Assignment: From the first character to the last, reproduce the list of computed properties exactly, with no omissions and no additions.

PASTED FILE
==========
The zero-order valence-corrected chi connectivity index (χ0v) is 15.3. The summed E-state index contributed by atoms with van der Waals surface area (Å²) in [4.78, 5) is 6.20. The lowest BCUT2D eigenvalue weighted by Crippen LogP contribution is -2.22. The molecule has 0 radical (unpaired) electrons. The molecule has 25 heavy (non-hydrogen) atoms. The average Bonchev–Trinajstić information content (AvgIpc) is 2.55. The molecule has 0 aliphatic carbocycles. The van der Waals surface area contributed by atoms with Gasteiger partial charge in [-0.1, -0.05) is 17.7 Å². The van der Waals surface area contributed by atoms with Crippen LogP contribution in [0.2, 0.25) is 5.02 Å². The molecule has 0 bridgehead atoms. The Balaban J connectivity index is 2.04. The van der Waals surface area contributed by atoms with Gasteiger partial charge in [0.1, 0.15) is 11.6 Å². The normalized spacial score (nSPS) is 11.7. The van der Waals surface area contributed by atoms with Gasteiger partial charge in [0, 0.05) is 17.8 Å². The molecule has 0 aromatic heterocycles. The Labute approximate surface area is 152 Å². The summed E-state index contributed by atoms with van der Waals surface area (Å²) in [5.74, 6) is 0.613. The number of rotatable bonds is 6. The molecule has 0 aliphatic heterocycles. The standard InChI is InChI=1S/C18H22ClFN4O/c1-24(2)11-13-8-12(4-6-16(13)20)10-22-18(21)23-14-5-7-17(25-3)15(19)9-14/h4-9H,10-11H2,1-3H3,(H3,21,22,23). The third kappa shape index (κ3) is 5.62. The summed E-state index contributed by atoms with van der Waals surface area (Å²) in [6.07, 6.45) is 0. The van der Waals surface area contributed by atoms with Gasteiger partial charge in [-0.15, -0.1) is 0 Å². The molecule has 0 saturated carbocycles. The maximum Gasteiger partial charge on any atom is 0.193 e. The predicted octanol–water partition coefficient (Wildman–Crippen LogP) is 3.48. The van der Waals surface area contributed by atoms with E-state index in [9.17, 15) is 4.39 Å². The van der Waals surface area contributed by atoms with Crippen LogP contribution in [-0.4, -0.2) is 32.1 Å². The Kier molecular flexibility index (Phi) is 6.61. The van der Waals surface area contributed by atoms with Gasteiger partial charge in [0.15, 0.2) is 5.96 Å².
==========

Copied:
The zero-order valence-corrected chi connectivity index (χ0v) is 15.3. The summed E-state index contributed by atoms with van der Waals surface area (Å²) in [4.78, 5) is 6.20. The lowest BCUT2D eigenvalue weighted by Crippen LogP contribution is -2.22. The molecule has 0 radical (unpaired) electrons. The molecule has 25 heavy (non-hydrogen) atoms. The average Bonchev–Trinajstić information content (AvgIpc) is 2.55. The molecule has 0 aliphatic carbocycles. The van der Waals surface area contributed by atoms with Gasteiger partial charge in [-0.1, -0.05) is 17.7 Å². The van der Waals surface area contributed by atoms with Crippen LogP contribution in [0.2, 0.25) is 5.02 Å². The molecule has 0 bridgehead atoms. The Balaban J connectivity index is 2.04. The van der Waals surface area contributed by atoms with Gasteiger partial charge in [0.1, 0.15) is 11.6 Å². The normalized spacial score (nSPS) is 11.7. The van der Waals surface area contributed by atoms with Gasteiger partial charge in [0, 0.05) is 17.8 Å². The molecule has 0 aromatic heterocycles. The Labute approximate surface area is 152 Å². The summed E-state index contributed by atoms with van der Waals surface area (Å²) in [5.74, 6) is 0.613. The number of rotatable bonds is 6. The molecule has 0 aliphatic heterocycles. The standard InChI is InChI=1S/C18H22ClFN4O/c1-24(2)11-13-8-12(4-6-16(13)20)10-22-18(21)23-14-5-7-17(25-3)15(19)9-14/h4-9H,10-11H2,1-3H3,(H3,21,22,23). The third kappa shape index (κ3) is 5.62. The summed E-state index contributed by atoms with van der Waals surface area (Å²) in [6.07, 6.45) is 0. The van der Waals surface area contributed by atoms with Gasteiger partial charge in [-0.15, -0.1) is 0 Å². The molecule has 0 saturated carbocycles. The maximum Gasteiger partial charge on any atom is 0.193 e. The predicted octanol–water partition coefficient (Wildman–Crippen LogP) is 3.48. The van der Waals surface area contributed by atoms with E-state index in [9.17, 15) is 4.39 Å². The van der Waals surface area contributed by atoms with Crippen LogP contribution in [-0.4, -0.2) is 32.1 Å². The Kier molecular flexibility index (Phi) is 6.61. The van der Waals surface area contributed by atoms with Gasteiger partial charge in [0.15, 0.2) is 5.96 Å².